Picking up the Leadership in Game of Thrones thread again and moving on from last episode’s discussion of Daenarys Targaryen as an example of charismatic leadership, this time we’ll be looking at the concept of the transformational leader, as exemplified in Game of Thrones by Jon Snow.

Onjon snow - Free Large Images the surface of it, Jon Snow looks like another charismatic leader. As with Daenarys, he’s good-looking, knows his way around an epic speech, and people follow him even though he’s young, illegitimate, and has handed away any chance that he might inherit via a sidewise route to power (we’ll be talking about Ramsay Snow/Bolton and his alternative career path later in this series) by joining what is effectively a militant monastic order.

The key difference between him and Dany, though, is that he helps the people under his leadership to develop. Consider his relationship with Sam; while he teaches him swordsmanship, he also allows Sam to figure out what skills and abilities he can best contribute to the Nights’ Watch, and steers him towards becoming a scholar rather than just another man with a big stick on top of a wall. When Jon leaves the Nights’ Watch under the command of Dolorous Edd, you really do believe that, through Jon, Edd has developed to the point where this wouldn’t be a completely disastrous idea. Where people develop through Daenarys’s actions, it’s largely by accident or through the results of something she’s done rather than through her active sponsorship; she frees Grey Worm, but, if anyone helps him to develop his skills as a leader, it’s Missandei, not Daenarys. Which is the key point of a transformational, rather than a charismatic leader; that they help the people around them to “transform”.

They also come into their own as change managers, and this can certainly be seen to be true of Jon Snow. Almost every organisation he comes into contact with, he changes, and for the better; he’s got two groups of historic enemies working together, he’s developed an alliance with Daenarys. He’s been instrumental in getting the Northerners to accept his sister Sansa as their ruler. It’s no wonder Jeor Mormont marks him early on as a possible successor as the commander of the Nights’ Watch, above people with greater experience and seniority.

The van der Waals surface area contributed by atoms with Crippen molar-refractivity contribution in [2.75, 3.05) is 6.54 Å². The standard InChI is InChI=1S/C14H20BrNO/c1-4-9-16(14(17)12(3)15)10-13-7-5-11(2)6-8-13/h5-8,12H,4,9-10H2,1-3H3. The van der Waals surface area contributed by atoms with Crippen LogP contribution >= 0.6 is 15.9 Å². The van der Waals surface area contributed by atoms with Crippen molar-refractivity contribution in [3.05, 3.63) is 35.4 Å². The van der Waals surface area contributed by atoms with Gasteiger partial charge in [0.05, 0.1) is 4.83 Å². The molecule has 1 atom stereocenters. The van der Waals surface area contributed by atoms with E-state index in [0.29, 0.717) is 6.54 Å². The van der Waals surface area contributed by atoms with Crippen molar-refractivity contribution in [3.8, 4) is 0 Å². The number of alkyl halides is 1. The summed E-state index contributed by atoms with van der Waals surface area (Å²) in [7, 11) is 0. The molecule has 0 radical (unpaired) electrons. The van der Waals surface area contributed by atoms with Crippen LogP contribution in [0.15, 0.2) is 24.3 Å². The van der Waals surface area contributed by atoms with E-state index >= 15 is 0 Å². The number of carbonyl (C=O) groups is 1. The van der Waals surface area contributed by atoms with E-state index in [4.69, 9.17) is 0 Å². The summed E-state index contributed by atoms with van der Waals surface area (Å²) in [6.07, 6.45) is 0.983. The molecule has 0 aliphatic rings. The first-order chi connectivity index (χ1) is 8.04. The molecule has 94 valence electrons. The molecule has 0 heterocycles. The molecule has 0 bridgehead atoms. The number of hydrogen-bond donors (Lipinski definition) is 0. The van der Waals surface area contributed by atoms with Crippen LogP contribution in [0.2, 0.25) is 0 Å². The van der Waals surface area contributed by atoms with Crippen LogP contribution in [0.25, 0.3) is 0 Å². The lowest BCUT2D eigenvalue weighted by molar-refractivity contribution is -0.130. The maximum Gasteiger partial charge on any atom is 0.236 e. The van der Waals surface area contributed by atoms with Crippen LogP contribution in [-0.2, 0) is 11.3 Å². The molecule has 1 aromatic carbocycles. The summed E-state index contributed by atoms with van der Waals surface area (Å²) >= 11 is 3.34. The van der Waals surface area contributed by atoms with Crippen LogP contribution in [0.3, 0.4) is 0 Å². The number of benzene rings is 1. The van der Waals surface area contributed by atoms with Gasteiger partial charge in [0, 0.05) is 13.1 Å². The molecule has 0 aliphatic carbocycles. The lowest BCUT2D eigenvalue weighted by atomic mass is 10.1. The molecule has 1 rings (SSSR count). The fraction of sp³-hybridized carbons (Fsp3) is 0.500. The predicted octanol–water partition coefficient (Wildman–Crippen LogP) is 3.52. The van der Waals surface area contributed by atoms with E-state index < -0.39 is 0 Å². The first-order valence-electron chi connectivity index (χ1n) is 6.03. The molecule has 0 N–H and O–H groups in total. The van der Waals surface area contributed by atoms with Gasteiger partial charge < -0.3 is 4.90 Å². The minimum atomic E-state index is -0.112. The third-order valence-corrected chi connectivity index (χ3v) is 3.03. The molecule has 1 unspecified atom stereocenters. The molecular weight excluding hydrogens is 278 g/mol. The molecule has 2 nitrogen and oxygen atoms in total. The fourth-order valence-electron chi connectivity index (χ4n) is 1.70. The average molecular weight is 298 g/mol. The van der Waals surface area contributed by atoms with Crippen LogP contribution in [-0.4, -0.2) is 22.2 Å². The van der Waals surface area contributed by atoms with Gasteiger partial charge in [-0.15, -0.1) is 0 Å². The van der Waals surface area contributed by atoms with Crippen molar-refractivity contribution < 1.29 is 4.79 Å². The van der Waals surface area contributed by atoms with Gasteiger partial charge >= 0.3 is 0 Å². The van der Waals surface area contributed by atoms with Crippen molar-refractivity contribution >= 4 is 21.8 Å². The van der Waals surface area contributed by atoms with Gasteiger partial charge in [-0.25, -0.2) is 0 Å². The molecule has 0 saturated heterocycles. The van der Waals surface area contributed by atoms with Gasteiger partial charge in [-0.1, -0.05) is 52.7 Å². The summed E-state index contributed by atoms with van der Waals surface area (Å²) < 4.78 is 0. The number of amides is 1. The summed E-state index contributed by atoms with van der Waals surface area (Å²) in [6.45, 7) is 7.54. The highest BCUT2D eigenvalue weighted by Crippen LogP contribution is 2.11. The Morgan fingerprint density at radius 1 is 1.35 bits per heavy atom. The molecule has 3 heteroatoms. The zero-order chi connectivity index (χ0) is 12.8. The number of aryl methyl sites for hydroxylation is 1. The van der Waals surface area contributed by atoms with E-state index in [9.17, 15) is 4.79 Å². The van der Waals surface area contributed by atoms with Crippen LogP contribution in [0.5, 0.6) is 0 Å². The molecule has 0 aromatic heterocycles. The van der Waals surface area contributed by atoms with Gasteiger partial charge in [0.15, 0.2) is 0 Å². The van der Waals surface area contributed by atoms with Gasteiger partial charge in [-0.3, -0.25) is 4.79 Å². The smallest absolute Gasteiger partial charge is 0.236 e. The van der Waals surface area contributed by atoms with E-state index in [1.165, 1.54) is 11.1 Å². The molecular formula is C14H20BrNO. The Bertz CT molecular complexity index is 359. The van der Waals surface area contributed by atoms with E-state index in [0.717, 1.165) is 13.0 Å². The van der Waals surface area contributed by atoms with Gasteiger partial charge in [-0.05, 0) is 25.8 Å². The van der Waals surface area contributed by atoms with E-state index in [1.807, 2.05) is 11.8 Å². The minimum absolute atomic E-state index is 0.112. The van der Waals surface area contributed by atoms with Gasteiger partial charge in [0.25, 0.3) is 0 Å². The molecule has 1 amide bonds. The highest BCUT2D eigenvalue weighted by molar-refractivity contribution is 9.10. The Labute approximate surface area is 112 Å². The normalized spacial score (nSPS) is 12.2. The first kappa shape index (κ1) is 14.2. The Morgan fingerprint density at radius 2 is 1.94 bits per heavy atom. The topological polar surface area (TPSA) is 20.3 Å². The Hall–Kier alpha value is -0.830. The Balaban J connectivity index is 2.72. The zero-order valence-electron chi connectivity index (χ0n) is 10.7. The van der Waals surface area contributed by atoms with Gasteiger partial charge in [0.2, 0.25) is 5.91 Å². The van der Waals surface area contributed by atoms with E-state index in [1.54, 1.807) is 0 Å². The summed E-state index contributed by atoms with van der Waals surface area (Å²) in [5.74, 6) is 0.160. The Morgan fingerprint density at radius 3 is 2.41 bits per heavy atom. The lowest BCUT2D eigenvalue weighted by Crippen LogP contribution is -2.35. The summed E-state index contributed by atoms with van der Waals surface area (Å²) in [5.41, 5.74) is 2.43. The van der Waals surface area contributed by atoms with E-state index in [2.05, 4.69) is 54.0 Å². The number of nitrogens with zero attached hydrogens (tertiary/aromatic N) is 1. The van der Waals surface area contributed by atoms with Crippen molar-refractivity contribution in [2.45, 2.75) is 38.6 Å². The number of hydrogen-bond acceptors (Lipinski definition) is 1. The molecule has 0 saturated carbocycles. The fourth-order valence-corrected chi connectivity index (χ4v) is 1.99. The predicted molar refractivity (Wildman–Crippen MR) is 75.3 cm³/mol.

Given all this, a transformational leader might seem more than a little heroic. But that’s not necessarily the case. Transformational leaders, Jon to the contrary notwithstanding, aren’t inherently charismatic. Transformational leadership involves working with people to figure out what change is needed, and to deliver it, meaning that it involves giving way and compromising a lot more than traditional charismatic leadership does. Notice how Jon leads through building alliances and developing trust, not through railroading his way across two continents with a trio of magic beasts and an army of super-tough eunuchs. It also doesn’t make you stronger, or a better human, or smarter, than anyone else. Or to put it another way: Jon Snow’s transformational… but so, in her way, is Cersei Lannister.

Transformational leadership has become a very popular idea in management studies recently, and managers are being urged to be, or to become, transformational leaders (through reading a certain book or taking a certain course, naturally). In some ways, this is a good thing; the business world is currently in a period of upheaval, change is in the air, and the sort of leaders that are needed right now are often change managers. Problem is, this isn’t always true. In periods, and places, where change isn’t needed, your transformational leader becomes a micro-manager, constantly trying to fix what isn’t broken.

Transformational leaders are much nicer than charismatic ones from the perspective of the led– but, in an organisational setting, there’s nothing that makes transformational leadership inherently any better than any other sort of leadership. Context matters a lot to successful leadership, and transformational leaders are at their best when weathering change, not leading a charge or keeping an organisation going. In the end, given the amount of change going on in Westeros right now, Jon Snow is the man of the hour. And now, you know something.

Next time: Tyrion Lannister and transactional leadership.

 

Free short story!

Now, on the Mad Scientist Journal website, you can read my short story “Every Little Star” for free. It’s part of a series which is one part Gerry and Sylvia Anderson to one part Quatermass to one part 1950s lesbian pulp novels– featuring the adventures of a moonbase commander battling terrorism, glass ceilings and post-traumatic stress disorder, through the medium of virtual reality….